Several years ago a strange illness was diagnosed after many attendees of a conference in 1976 became very sick. American Legionnaires returning from a state convention in Philadelphia began to fall ill with mysterious symptoms including pneumonia and fevers up to 107 degrees. Several of the conference attendees died, and no laboratory tests could determine the cause of their illness, which quickly became known as Legionnaires’ disease. Over 30 people died. Many more were hospitalized for several weeks.
It took researchers six months to determine that the illness had been caused by a bacterium, Legionella pneumophilia. Doctors now know this illness usually succumbs to the timely prescription of proper antibiotics, according to the New York Times. The bacterium, which in this case was apparently spread from the hotel’s air-conditioning system, is a cause of pneumonia and other illnesses worldwide. A more detailed background story of this illness is available at this site: http://www.nytimes.com/2006/08/01/health/01docs.html?pagewanted=all&_r=0.
CDC researchers named the species of bacteria Legionella pneumophila because the second word means "lung-loving" in Latin. This bacteria is actually very common in the natural world and only causes trouble when it gets into people's respiratory systems. It finds your lungs to be an especially comfortable place because they have conditions the bacteria prefer—they are warm and moist, according to ScienceClarified.com.
Legionella are found to exist naturally in stagnant water, and in the Philadelphia case, the CDC traced the outbreak source to the hotel's air conditioning system whose condenser was vented very close to its air intake system. This meant that the large air conditioning system, which had not been cleaned for some time, had the common Legionella germ growing in it, which people then inhaled after the organism had gotten into the air intake pipes. Read more at this site: http://www.scienceclarified.com/Io-Ma/Legionnaires-Disease.html
However, while the disease can be treated with antibiotics, many times it is misdiagnosed and it is estimated that only 5-10% of cases are ultimately reported. The fatality rate of Legionnaires’ disease has ranged from 5% to 30% during various outbreaks and can approach 50% when treatment with antibiotics is delayed. More information about the history of Legionnaires’ Disease is available at this website: http://www.thelegionnaireslawyer.com/history-legionnaires-disease/.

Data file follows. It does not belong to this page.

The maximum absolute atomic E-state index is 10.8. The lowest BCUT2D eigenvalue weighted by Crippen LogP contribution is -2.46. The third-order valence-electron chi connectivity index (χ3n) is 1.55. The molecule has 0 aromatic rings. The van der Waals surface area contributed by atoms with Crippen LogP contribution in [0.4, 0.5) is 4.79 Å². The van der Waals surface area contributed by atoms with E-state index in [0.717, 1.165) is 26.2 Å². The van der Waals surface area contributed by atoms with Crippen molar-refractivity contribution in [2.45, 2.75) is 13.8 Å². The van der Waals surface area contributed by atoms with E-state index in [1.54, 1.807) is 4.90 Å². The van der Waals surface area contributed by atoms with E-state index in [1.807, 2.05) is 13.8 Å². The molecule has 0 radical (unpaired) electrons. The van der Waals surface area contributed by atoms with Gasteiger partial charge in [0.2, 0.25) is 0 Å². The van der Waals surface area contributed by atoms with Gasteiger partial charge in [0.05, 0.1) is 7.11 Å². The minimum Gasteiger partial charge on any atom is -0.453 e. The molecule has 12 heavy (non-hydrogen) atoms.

According to the Centers for Disease Control (CDC), Illness caused by Legionella continues to be detected, now more than ever. Each year, it is estimated that between 8,000 and 18,000 people in the United States need care in a hospital due to Legionnaires' disease. More illness is usually found in the summer and early fall, but it can happen any time of year.
Legionella is a type of bacterium found naturally in fresh water. When people are exposed to the bacterium, it can cause illness (Legionnaires’ disease and Pontiac fever). This bacterium grows best in warm water, like the kind found in:
· Hot tubs
· Cooling towers (air-conditioning units for large buildings)
· Hot water tanks
· Large plumbing systems
· Decorative fountains
Cooling towers use water to remove heat from a process or building. They are often part of the air conditioning systems of large buildings. In contrast, home and car air conditioning units do not use water to cool, so they do not aerosolize water (spread small droplets of water in the air) and are not a risk for Legionella growth. More info is located online at this site: http://www.cdc.gov/legionella/about/history.html.
Patients with Legionnaires' disease have pneumonia and in addition may have clinical findings suggestive of a systemic disease, according to this website: Open-Access-Biology.com .The symptoms and signs of the disease are often quite variable. The majority of patients have fever, which is usually one of the earliest signs of the illness. Accompanying the fever may be anorexia, myalgia, rigors, and headache.